Born in 1559 in the Kingdom of Naples, Caesare de Rossi was educated first by the Conventual Friars and then in Venice at the College of Saint Mark. At the age of 16, he entered the Capuchin Franciscan Order in Verona and took the name Lawrence. Fluent in several languages, including Hebrew, and thoroughly versed in the Bible, Lawrence worked as a diplomat for the secular powers of Europe and as a missionary. In 1596, he became the definitor general of his order and was commissioned by the pope to work for the conversion of the Jews and to combat the spread of Protestantism. In 1602. he became minister general of his order but refused re-election in 1605, preferring preaching to administration. He died in 1619. Those who examined his writings in the process of his beatification became convinced that Lawrence deserved to be named a Doctor of the Church. He was canonized in 1881 and named Doctor of the Church in 1959.
Since the 6th century, Western tradition has linked three gospel accounts as referring to one woman, although some notable writers are undecided. Luke relates that an unnamed sinner who anointed the Lord's feet received forgiveness of her many sins because of her great love. He also writes that among the women who travelled with Jesus and the apostles was Mary Magdalene, who had been exorcised of seven devils. Mary Magdalene was a faithful follower of the Lord. With the other women, she stood near the cross, brought spices to anoint the body and alone, weeping with grief, was the first witness to the resurrection of Christ. Mary Magdalene is a patron of the Order of Preachers (Dominicans).
Bridget was born in Sweden in 1303. Her father was governor of the main province of Sweden and her mother was the daughter of a governor. Throughout her life, Bridget received visions and dreams and possessed gifts of prophecy and healing. After her mother's death in 1314, Bridget lived with an aunt. She married at 13. bore eight children and lived happily until her husband's death in 1344. After his death, Bridget moved near a Cistercian monastery, where she lived a penitential life. Seeking papal approval to create a new religious community, she moved to Rome and lived a life of prayer and penitence there for nearly 20 years. She founded the Bridgettine Order in 1370. Originally it included both men and women but today it is for women only. Bridget died in 1373, while returning to Rome from a pilgrimage to the Holy Land. She is patron of Sweden and co-patron of Europe, with Saint Benedict, Saint Catherine of Siena and Saint Teresa Benedicta of the Cross.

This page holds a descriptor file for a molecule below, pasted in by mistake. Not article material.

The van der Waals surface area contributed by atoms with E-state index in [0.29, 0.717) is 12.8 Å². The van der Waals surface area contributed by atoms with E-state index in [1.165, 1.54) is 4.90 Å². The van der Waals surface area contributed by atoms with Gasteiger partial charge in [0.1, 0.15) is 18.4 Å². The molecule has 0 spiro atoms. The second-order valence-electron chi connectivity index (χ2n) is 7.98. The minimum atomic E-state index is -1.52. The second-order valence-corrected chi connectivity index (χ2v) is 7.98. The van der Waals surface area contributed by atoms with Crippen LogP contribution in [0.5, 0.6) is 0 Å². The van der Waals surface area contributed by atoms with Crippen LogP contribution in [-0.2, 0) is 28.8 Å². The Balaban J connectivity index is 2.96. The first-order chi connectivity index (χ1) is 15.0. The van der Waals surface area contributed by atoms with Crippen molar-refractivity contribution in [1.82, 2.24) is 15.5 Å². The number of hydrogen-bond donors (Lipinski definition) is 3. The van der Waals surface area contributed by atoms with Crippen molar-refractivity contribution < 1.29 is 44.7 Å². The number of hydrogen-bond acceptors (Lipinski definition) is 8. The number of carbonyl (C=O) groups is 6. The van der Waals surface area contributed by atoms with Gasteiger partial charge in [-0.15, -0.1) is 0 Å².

Joseph Makhluf was born in the mountains of Lebanon in 1828. At the age of 20 he joined a monastery in the Maronite rite, where he took the name of a 2nd-century martyr, Sharbel. He lived there as a monk, but longed to live as a hermit in the desert. His superiors granted his wish in 1875 and he spent the next 23 years in a life of fasting, prayer and manual labour. He was famed for his holiness, wisdom and devotion to the Blessed Sacrament. He died in 1898 and was canonized in 1977.
The apostle James, son of Zebedee and brother of John the Evangelist, was a fisherman. The gospels tell us that James and John left their father and followed Jesus as soon as he called them. The brothers must have shared an impetuous temperament since Jesus refers to them as "Sons of Thunder." Along with Peter, the brothers were particularly close to the Lord, being present at the raising of Jairus' daughter, the Transfiguration, and in the garden of Gethsemane. Although there is no account of his activities for some years after the Resurrection, Acts states that James was beheaded by order of Herod Agrippa, making him the first of the Apostles to be martyred. He is known as James 'the Greater,' to distinguish him from the other apostle of the same name. He is a patron saint of Spain and of pilgrims. In north-western Spain he is venerated at Santiago ('Saint James') de Compostela, a famous mediaeval pilgrimage destination.
The gospels are bereft of details regarding Mary's parents Jesus' grandparents — not even offering their names. What we do know comes from writings excluded from the canon of Scripture, in particular the Protogospel of James. Nevertheless, the cult of Saint Anne existed in the 6th century in the Church of Constantinople and early in the 8th century in Rome. In the 13th and 14th centuries, popular devotion to Anne increased, as seen by the number of churches bearing her name. At the request of some English bishops petitioned by parishioners, Pope Urban VI made her feast an annual celebration. Joachim has been honoured in the East from earliest days, but in the West only since the 16th century. Their names were entered into the Roman calendar in 1584.